Nephew Recounts Uncle’s Experience On The Titanic

The Randolph Historical Society hosted guest speakers Bob Sutehall and Lorraine Cole, who presented the story of Sutehall’s uncle who was aboard the RMS Titanic on its maiden voyage in April 1912.
P-J photo by Deb Everts

The Randolph Historical Society hosted guest speakers Bob Sutehall and Lorraine Cole, who presented the story of Sutehall’s uncle who was aboard the RMS Titanic on its maiden voyage in April 1912. P-J photo by Deb Everts

RANDOLPH — Members and guests of the Randolph Historical Society had a personal glimpse into the life of a man who was aboard the RMS Titanic.

Recently, guest speakers Bob Sutehall of Angola and Lorraine Cole of Fredonia presented a program marking the 105th year since the sinking of the Titanic. As people listened to the true story of Sutehall’s uncle, Henry Sutehall Jr, who boarded the ship April 10, 1912, the spirit of the RMS Titanic was in the room.

While everyone envisioned this massive luxury ship, Cole appeared wearing era clothing and re-enacting the character Caroline Wick Bonnell, who was an actual passenger aboard the Titanic, and a survivor. In character, Cole acted out a scenario of that tragic night.

Sutehall relived the events of his uncle Henry’s journey around the world and how he ended up on the Titanic that fateful day when it sank. He said Henry and his best friend Howard Erwin decided to take a trip around the world in 1910. When he left, Henry was 24 years old with $50 in his pocket and a violin. He played it for a hobby and had his own orchestra in Kenmore.

“They started out hitchhiking across the United States and hopping a ride in a rail car along the way, or whatever they could find to ride,” he said. “You have to remember there were very few cars in those days.”

Sutehall said as the men traveled, they stayed a few days at each place and earned their way — catching whatever job they could get as they made their way to California. He said Henry’s actual profession was a “carriage trimmer” which, today, would be someone who upholsters the inside of automobiles.

“When they got to San Francisco, they took a boat to Sydney, Australia,” he said. “This is where my uncle Henry used his violin know-how and got himself a job as second violinist in the ship’s orchestra.”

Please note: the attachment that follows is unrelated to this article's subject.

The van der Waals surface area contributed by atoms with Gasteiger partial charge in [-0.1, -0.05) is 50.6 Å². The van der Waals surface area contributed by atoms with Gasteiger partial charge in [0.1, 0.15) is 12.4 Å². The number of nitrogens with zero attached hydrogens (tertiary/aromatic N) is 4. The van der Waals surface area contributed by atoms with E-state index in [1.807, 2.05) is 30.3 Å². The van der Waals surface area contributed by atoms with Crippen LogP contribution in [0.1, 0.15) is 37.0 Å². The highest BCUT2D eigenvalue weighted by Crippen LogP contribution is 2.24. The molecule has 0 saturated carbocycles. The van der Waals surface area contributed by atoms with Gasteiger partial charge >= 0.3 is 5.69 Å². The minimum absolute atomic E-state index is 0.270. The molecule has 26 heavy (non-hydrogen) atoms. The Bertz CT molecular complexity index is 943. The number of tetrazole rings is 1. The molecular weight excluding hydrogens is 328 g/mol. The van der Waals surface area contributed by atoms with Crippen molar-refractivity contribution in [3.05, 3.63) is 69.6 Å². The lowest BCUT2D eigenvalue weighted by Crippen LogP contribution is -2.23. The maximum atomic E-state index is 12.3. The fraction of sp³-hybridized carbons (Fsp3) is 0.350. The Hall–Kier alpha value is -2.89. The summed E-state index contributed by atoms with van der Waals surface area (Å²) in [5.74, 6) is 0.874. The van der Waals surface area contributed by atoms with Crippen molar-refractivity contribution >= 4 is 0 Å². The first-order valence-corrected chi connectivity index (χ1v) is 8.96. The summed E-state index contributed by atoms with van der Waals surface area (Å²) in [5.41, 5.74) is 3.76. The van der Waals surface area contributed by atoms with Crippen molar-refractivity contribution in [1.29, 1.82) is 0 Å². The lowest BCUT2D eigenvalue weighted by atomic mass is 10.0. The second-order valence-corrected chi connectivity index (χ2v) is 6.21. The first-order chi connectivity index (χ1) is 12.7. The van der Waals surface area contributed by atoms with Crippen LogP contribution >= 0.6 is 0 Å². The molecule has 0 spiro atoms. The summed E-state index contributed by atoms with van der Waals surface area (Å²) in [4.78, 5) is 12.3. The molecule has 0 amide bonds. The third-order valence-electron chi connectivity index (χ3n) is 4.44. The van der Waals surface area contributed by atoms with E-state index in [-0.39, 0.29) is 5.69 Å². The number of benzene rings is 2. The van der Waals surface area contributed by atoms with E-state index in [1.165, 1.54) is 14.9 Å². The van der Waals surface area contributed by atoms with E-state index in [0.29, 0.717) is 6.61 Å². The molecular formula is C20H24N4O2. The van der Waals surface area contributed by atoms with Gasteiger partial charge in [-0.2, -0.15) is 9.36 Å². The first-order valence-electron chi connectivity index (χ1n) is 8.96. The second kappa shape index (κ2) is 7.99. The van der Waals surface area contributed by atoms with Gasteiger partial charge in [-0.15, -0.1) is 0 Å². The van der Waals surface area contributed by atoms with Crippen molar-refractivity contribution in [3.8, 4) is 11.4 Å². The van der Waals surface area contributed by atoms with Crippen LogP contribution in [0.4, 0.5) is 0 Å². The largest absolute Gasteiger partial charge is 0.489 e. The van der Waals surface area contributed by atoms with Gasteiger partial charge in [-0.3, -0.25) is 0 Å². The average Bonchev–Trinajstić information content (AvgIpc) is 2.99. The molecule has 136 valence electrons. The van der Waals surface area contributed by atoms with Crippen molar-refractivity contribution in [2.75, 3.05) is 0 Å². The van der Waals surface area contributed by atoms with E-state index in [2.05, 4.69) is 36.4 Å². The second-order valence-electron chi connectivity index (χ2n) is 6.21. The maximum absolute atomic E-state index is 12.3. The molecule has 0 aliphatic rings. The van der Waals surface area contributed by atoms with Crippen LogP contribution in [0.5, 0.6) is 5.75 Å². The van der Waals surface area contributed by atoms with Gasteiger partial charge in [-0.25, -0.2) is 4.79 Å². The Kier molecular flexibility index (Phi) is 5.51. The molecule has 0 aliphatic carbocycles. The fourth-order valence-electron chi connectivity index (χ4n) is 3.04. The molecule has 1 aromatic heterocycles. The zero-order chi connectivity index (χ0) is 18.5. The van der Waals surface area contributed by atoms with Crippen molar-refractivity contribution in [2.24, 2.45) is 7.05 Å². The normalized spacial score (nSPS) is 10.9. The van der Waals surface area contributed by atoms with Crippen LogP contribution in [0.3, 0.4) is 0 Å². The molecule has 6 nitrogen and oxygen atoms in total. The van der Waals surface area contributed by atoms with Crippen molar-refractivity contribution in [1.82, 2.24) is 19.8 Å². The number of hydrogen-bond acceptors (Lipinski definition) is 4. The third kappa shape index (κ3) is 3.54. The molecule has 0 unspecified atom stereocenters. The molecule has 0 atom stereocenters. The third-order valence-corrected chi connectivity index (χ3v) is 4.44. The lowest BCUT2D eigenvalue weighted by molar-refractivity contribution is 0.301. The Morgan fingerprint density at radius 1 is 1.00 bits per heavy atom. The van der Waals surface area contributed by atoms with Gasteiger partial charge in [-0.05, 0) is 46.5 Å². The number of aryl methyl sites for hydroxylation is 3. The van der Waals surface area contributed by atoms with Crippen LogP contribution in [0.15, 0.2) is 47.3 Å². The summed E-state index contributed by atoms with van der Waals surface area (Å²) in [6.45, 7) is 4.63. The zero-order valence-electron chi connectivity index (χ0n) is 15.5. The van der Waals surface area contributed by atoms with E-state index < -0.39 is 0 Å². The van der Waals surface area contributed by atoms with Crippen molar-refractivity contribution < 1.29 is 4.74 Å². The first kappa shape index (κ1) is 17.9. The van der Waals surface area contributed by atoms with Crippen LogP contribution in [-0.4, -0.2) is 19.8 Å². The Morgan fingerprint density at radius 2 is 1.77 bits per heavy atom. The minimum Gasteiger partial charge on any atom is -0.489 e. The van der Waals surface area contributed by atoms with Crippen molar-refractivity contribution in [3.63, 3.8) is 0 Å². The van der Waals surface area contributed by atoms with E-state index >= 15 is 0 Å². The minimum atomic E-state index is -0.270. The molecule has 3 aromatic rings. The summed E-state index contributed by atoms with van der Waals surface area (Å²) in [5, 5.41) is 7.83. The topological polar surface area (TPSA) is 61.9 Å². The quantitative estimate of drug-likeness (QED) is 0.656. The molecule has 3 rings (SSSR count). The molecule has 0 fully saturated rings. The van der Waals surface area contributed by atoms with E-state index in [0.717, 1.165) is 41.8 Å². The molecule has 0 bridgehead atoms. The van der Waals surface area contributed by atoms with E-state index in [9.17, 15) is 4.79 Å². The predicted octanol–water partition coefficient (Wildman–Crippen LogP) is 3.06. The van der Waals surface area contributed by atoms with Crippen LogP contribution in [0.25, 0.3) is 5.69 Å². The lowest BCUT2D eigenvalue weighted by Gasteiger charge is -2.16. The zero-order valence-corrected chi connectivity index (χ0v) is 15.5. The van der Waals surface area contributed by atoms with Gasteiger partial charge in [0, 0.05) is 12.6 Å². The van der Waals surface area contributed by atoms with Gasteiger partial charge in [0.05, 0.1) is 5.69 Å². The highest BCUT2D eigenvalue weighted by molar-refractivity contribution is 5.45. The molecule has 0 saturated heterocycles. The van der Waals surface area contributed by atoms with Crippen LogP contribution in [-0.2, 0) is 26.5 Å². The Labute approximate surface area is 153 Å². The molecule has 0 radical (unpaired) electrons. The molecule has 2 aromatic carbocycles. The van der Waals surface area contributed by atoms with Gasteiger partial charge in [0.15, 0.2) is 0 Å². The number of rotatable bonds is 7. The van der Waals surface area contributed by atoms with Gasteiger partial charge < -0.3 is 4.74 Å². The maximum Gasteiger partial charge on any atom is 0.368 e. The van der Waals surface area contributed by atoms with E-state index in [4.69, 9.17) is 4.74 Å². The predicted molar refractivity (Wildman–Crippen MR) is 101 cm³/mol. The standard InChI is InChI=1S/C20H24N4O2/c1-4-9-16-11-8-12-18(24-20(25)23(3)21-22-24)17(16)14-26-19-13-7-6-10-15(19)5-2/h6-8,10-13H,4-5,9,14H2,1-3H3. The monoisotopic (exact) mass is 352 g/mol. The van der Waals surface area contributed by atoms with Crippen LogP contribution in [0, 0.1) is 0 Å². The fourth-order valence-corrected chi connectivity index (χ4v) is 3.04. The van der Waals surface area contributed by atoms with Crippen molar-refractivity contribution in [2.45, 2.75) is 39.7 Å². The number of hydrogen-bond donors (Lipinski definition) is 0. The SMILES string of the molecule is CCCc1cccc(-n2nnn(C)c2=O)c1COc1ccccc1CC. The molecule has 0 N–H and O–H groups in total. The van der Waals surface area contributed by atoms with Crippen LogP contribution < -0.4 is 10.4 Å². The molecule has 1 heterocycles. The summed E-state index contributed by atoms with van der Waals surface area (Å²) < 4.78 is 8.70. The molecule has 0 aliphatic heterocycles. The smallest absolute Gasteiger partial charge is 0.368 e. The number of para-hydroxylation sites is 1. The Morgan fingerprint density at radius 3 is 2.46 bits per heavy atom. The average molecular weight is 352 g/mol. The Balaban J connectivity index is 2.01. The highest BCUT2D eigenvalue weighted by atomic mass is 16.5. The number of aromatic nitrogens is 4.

Sutehall said it was a six-week crossing to Australia and when they got there, Henry ended up in Redfern with the Eveleigh Railroad Company, a small family operation that finished-off passenger railroad cars.

“He got a job as a carriage trimmer for this business but, as time went along, Henry and Howard decided to move on,” he said. “When my uncle left the company, they took a clip of his hair and a penny that they nailed up over his workbench as a memento of having him there.”

The two friends ended up in London where they waited two weeks for the Titanic to leave. When the ship departed for its maiden voyage from Southampton, England, on April 10, 1912, it created quite a stir. At the time, it was the largest ship in the world and was widely believed to be unsinkable.

Sutehall said when his uncle boarded ship, Erwin wasn’t around and he figured his friend was in a tavern having a beer before the ship left. So, he took Erwin’s steamer trunk onboard for him.

“Low and behold, he (Erwin) never did show up and the ship went without him,” he said. “When the recovery team was bringing up items from the bottom of the ocean, in 1993, they found Erwin’s suitcase and they could identify it because of a Masonic Lodge membership card in it that had not deteriorated. The suitcase and items in it were on display in different parts of the country. But they never could find out what happened to Howard — until recently.”

According to Sutehall, he recently received a letter about the belongings of Howard Erwin and his whereabouts when the Titanic departed. The letter said Erwin was shanghaied, kidnapped and forced into labor aboard a steamer bound for the Far East the night before Titanic’s departure. He eventually escaped his captors in Egypt and traveled back to Buffalo. His friend, Henry Sutehall, was lost on the Titanic, but Howard Erwin survived.

Sutehall brought a number of items for display including a scale model replica of the Titanic, a piece of coal from the ship with a certificate of origin, and a ribbon that was ceremoniously tossed overboard to relatives on shore as the ship departed.

He also brought several family heirlooms including his family tree, dating back to 1793 in England; a condolence letter, dated Dec. 1, 1914; and a silver locket that were both sent to Sutehall’s grandmother by R.H. Hancock who worked with Henry and Howard in Australia.

Sutehall said the Titanic had only 20 lifeboats with the capacity of 1,175 people — yet the first and second class numbered 606, third class 1,710, and there was a crew of 892.

“Of course, the shipping company that built the ship said they didn’t need any lifeboats at all. They said ‘this boat (Titanic) has a double bottom and it’s impossible for it to sink.’ Well, we can see it really didn’t turn out that way,” he said.

According to the History Channel, the luxury steamship sank in the early hours of April 15, 1912, off the coast of Newfoundland in the North Atlantic after sideswiping an iceberg during its maiden voyage. Of the 2,240 passengers and crew on board, more than 1,500 lost their lives in the disaster.

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